WASHINGTON — The U.S. federal government is sliding deeper into the red.
The country’s deficit rose to $779 billion in fiscal 2018, its highest level in six years as Republican-led tax cuts caused the government to borrow more heavily. That represents a jump of 17 percent over last year, the largest figure since 2012, when the U.S. was spending to stimulate its economy.
The higher deficit spending is expected to add downward pressure on future defense budgets. On Oct. 16, U.S. President Donald Trump called for government spending to be cut 5 percent across every federal department, and while his prescription for future defense spending was confused, he seemed to suggest a cut from $717 billion in FY19 to $700 billion in FY20.
The U.S. Treasury announced Oct. 15 the deficit rose $113 billion over the previous year as government spending outpaced revenues. Receipts were generally flat in FY18, while spending increased 3.2 percent as Congress gave more funds for military and domestic programs.
“President Trump prioritized making a significant investment in America’s military after years of reductions in military spending undermined our preparedness and national security,” Treasury Secretary Steven Mnuchin said.
The Defense Department’s portion of outlays totaled $600.7 billion, which was $8.1 billion or 1.4 percent higher than estimated. The difference was attributed to higher-than-expected disbursements for aircraft and other Air Force procurement contracts ($5 billion), outlays for Army military personnel ($2.5 billion), disbursements for revolving and management funds ($1.5 billion), and disbursements for research, development, test and evaluation contracts ($1.2 billion).
These differences were partially offset by lower-than-expected outlays for operation and maintenance contracts ($1.1 billion) and for military construction contracts ($0.8 billion), as well as higher-than-anticipated receipts.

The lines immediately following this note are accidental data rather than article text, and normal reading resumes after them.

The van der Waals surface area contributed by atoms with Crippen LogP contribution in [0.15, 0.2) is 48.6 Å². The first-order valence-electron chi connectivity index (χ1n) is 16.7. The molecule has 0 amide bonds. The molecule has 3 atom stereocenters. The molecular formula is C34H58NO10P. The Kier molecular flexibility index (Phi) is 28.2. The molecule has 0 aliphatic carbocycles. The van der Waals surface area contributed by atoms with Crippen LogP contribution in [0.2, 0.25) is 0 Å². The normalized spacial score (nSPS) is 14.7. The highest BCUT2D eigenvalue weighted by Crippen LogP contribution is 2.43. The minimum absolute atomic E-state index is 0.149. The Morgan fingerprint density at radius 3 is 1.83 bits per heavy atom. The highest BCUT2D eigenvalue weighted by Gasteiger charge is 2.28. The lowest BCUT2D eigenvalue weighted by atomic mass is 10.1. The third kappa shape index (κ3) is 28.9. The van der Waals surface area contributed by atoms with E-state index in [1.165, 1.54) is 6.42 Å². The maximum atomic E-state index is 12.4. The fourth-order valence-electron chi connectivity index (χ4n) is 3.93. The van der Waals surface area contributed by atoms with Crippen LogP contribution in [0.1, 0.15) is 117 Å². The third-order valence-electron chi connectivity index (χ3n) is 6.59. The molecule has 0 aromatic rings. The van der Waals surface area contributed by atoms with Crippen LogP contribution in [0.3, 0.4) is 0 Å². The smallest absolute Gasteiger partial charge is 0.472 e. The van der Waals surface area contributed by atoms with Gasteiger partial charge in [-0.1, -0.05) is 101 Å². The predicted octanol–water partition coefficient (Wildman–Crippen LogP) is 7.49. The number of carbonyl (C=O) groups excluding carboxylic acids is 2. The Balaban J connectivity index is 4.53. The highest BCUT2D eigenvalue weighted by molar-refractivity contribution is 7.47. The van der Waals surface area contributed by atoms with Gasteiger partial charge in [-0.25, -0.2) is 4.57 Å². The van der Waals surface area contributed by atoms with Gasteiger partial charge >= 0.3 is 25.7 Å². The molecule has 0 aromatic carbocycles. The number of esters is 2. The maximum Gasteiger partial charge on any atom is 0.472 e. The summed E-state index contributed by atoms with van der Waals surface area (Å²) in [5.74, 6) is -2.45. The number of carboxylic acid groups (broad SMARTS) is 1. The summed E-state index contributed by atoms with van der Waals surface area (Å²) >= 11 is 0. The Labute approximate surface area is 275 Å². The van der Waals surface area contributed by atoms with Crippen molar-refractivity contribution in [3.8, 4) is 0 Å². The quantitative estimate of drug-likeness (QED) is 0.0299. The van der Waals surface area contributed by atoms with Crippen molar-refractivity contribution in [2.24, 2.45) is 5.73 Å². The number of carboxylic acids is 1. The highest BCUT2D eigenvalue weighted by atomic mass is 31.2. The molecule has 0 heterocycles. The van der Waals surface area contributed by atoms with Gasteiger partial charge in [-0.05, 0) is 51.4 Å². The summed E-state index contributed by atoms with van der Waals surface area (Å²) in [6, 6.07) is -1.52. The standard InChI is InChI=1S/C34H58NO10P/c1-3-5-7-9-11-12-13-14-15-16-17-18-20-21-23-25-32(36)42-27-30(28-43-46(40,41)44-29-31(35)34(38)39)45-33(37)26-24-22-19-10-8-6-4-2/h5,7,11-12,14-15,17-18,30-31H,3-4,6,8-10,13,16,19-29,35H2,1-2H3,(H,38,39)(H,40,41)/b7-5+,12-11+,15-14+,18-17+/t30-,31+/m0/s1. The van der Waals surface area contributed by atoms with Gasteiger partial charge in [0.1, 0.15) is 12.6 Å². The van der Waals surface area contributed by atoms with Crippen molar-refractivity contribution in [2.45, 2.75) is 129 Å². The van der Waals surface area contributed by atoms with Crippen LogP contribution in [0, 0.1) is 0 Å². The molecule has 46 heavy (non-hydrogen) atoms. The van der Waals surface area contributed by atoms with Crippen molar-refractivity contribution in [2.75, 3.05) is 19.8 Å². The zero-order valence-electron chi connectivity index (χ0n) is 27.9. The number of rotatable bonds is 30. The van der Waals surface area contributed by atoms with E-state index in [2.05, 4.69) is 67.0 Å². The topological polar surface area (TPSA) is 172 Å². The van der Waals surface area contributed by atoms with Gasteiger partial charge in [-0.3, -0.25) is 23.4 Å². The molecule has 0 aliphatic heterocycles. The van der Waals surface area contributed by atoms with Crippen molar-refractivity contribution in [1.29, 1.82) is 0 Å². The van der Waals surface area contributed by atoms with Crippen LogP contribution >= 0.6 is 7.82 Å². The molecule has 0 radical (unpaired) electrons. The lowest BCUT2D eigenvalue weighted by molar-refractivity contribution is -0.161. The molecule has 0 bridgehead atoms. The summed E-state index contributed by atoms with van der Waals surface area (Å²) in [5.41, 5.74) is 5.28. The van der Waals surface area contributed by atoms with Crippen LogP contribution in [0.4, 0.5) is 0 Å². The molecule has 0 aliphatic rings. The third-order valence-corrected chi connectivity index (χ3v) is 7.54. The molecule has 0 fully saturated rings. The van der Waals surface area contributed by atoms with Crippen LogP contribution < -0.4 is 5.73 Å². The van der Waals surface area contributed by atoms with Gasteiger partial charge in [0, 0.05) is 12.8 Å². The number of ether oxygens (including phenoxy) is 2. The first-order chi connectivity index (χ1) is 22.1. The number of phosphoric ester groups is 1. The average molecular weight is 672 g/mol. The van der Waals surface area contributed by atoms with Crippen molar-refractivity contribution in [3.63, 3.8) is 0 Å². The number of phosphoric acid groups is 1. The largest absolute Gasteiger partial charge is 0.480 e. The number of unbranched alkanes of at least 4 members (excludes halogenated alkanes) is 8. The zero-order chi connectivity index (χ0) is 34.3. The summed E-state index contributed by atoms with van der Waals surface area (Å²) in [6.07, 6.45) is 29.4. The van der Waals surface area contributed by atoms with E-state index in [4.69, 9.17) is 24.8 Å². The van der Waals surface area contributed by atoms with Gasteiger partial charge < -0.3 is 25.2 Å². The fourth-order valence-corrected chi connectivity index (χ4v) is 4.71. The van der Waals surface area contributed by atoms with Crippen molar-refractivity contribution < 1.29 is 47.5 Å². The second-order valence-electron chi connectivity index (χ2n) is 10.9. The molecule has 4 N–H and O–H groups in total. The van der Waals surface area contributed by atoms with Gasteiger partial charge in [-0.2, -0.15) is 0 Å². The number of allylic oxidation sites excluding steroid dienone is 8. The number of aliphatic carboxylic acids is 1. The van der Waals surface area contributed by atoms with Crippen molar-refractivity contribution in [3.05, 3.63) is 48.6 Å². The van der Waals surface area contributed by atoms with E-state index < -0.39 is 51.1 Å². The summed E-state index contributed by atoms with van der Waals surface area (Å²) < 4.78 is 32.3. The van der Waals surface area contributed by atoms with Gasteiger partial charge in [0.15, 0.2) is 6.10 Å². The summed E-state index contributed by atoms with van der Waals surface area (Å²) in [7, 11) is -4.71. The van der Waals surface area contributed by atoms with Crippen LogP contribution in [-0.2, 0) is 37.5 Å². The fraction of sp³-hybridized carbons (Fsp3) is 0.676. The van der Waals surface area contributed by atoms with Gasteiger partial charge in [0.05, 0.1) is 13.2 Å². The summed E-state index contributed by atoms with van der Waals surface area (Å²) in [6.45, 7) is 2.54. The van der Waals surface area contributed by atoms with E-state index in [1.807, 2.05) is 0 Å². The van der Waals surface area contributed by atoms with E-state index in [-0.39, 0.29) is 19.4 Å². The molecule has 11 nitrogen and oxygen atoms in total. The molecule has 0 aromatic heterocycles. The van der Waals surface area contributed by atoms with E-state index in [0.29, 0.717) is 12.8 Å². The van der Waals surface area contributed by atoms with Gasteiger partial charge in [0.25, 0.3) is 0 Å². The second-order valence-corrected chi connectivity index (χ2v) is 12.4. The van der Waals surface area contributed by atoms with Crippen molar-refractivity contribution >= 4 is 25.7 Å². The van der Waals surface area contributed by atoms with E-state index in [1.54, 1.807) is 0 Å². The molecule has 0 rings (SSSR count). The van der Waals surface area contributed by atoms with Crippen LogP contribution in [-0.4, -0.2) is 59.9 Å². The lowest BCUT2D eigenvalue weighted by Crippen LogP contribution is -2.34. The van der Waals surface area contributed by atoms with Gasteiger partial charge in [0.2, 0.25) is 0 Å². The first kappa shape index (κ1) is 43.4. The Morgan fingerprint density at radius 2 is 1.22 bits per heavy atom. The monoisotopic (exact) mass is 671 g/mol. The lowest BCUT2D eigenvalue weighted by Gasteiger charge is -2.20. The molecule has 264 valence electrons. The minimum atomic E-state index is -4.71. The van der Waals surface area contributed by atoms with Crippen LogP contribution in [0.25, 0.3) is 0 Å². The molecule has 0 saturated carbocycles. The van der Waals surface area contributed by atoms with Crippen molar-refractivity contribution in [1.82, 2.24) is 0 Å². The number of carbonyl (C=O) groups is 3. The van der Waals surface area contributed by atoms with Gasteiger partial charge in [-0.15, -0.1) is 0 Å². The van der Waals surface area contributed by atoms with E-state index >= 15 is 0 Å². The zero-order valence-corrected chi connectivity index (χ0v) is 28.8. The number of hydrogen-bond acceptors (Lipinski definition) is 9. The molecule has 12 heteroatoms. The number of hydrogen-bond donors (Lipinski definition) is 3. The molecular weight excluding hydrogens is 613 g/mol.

Revenues generally tumbled after December when Trump signed into law $1.5 trillion of tax cuts over the next decade. The tax cuts have caused economic growth to accelerate this year, with Federal Reserve officials anticipating gains of 3.1 percent. But the Trump administration initially promised that the tax cuts would pay for themselves through stronger growth — and there is no sign so far of that happening.
Mnuchin suggested in a statement that the underlying source of the widening deficit was growth in government spending, rather than the tax cuts.
“Going forward the president’s economic policies that have stimulated strong economic growth, combined with proposals to cut wasteful spending, will lead America toward a sustainable financial path,” Mnuchin said.
But Maya MacGuineas, president of the Committee for a Responsible Federal Budget, said in a commentary published by The Hill that it’s long been clear tax cuts would not pay for themselves. Meanwhile, Social Security and major government trust funds are headed toward insolvency.
“Perhaps as dangerous as the policy choices, though, are the stories lawmakers are telling themselves about the situation,” MacGuineas said. “First, tax cuts were never going to pay for themselves. Grow the economy? Yes. Pay for themselves? Not even close.”
The Associated Press contributed to this report.
Joe Gould is the Congress and industry reporter at Defense News, covering defense budget and policy matters on Capitol Hill as well as industry news.